Refugee Girls: The Invisible Faces of War

This document from the Womens Refugee Commission shows that because of their powerlessness, adolescent girls in refugee situations are more vulnerable to forced marriage, sexual slavery and forms of gender-based violence. They are also the least likely to be offered education and reproductive health care, putting them at greater risk for HIV/AIDS, unwanted pregnancy and unsafe abortions.

Girls are rarely featured in the coverage of armed conflict. Given their invisibility, one might assume that girls are somehow spared involvement in war. Yet, girls commonly targeted in armed conflict, in many ways their lives are more profoundly affected by it than other groups, while their needs are frequently overlooked or ignored.

Over  140 million girls live in fragile states affected by armed conflict. Of the 42 million people who have had to flee their homes because of war, 80 percent are women, children and young people. At least 10 million are estimated to be girls and young women. When war breaks out, people may flee their homes in search of safety.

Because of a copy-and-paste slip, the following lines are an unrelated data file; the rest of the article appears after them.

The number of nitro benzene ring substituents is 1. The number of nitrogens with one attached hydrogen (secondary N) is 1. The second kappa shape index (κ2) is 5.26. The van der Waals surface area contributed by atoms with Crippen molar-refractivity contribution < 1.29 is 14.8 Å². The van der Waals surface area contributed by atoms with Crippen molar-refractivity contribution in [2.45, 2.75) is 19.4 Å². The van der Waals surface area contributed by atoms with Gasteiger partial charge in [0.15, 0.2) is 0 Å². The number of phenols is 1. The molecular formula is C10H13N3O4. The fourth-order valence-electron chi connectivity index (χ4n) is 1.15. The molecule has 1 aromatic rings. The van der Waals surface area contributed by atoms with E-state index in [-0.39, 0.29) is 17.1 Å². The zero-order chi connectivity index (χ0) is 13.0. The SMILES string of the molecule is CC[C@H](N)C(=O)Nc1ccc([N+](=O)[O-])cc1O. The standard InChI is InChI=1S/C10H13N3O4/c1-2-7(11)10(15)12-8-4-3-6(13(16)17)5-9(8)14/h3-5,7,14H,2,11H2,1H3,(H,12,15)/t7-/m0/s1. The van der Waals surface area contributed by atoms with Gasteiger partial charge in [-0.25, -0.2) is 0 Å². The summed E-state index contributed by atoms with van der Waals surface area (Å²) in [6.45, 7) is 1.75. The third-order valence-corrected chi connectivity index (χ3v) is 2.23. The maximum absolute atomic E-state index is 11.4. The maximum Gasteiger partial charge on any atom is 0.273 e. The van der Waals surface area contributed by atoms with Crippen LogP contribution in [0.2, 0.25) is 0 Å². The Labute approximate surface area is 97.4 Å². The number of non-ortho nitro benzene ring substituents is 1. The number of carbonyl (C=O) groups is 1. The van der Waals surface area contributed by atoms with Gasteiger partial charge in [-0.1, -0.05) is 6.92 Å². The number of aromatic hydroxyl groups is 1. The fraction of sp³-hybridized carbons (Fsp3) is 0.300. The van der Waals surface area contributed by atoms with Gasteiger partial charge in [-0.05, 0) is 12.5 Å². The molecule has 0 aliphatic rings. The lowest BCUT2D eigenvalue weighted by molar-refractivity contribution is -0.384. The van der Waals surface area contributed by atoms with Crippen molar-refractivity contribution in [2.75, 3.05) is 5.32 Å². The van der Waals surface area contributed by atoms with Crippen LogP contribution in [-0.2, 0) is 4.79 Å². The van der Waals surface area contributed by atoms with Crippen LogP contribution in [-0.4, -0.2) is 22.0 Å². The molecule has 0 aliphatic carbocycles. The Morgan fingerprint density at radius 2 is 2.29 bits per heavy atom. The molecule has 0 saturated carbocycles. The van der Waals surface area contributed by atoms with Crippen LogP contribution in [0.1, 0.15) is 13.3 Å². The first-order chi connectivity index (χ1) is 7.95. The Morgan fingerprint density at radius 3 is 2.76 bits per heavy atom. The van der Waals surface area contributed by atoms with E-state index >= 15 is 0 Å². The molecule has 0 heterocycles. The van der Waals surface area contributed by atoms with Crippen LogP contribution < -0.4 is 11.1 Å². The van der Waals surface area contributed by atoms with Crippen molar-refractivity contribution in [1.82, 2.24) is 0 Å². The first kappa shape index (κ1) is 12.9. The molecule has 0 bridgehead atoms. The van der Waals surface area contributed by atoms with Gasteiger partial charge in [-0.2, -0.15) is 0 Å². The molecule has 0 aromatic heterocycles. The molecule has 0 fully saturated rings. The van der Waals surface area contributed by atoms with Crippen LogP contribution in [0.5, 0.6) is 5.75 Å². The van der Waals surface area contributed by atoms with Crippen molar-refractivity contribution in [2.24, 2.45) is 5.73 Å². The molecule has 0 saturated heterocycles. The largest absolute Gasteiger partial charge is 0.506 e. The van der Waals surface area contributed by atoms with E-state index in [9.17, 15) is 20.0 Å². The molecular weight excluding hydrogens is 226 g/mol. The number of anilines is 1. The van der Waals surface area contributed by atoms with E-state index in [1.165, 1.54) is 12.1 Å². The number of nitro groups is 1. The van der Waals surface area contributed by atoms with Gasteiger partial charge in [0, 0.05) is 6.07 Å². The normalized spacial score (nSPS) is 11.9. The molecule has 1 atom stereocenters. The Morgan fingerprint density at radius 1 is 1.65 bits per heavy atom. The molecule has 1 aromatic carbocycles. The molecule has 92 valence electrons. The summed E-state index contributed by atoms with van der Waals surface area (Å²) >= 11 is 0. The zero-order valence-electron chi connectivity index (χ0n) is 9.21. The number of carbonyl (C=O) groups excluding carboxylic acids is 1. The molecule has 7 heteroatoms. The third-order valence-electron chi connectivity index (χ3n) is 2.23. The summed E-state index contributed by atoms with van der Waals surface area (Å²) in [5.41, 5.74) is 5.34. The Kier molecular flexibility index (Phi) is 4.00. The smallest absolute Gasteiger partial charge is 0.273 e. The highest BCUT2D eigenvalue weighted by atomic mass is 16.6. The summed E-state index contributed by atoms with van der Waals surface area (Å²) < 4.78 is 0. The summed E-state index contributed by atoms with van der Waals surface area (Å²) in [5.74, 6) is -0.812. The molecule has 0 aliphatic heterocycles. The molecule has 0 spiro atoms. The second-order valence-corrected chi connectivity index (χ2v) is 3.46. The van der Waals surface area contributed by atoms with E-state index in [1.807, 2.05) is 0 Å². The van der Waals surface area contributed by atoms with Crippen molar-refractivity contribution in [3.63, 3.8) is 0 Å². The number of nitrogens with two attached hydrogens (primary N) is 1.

They face harrowing journeys, sometimes taking weeks or months to reach the relative safety of a refugee camp in another country or a camp for internally displaced persons in their own country. They may seek refuge in an urban area, often in slums on the outskirts of a city.As they flee from war, girls face many dangers, including rape, landmines, gunfire and hunger. They may be recruited into armed forces or captured by traffickers, or they may fall ill. As they try to navigate through the chaos and confusion around them, family members may be left behind. Men and boys may stay and fight, or remain to protect the family’s land and possessions. Once refugees have reached a place of relative safety, they may stay there for years: the average length of time refugees are displaced is now 17 years — a lifetime for those displaced as young children or born during displacement.


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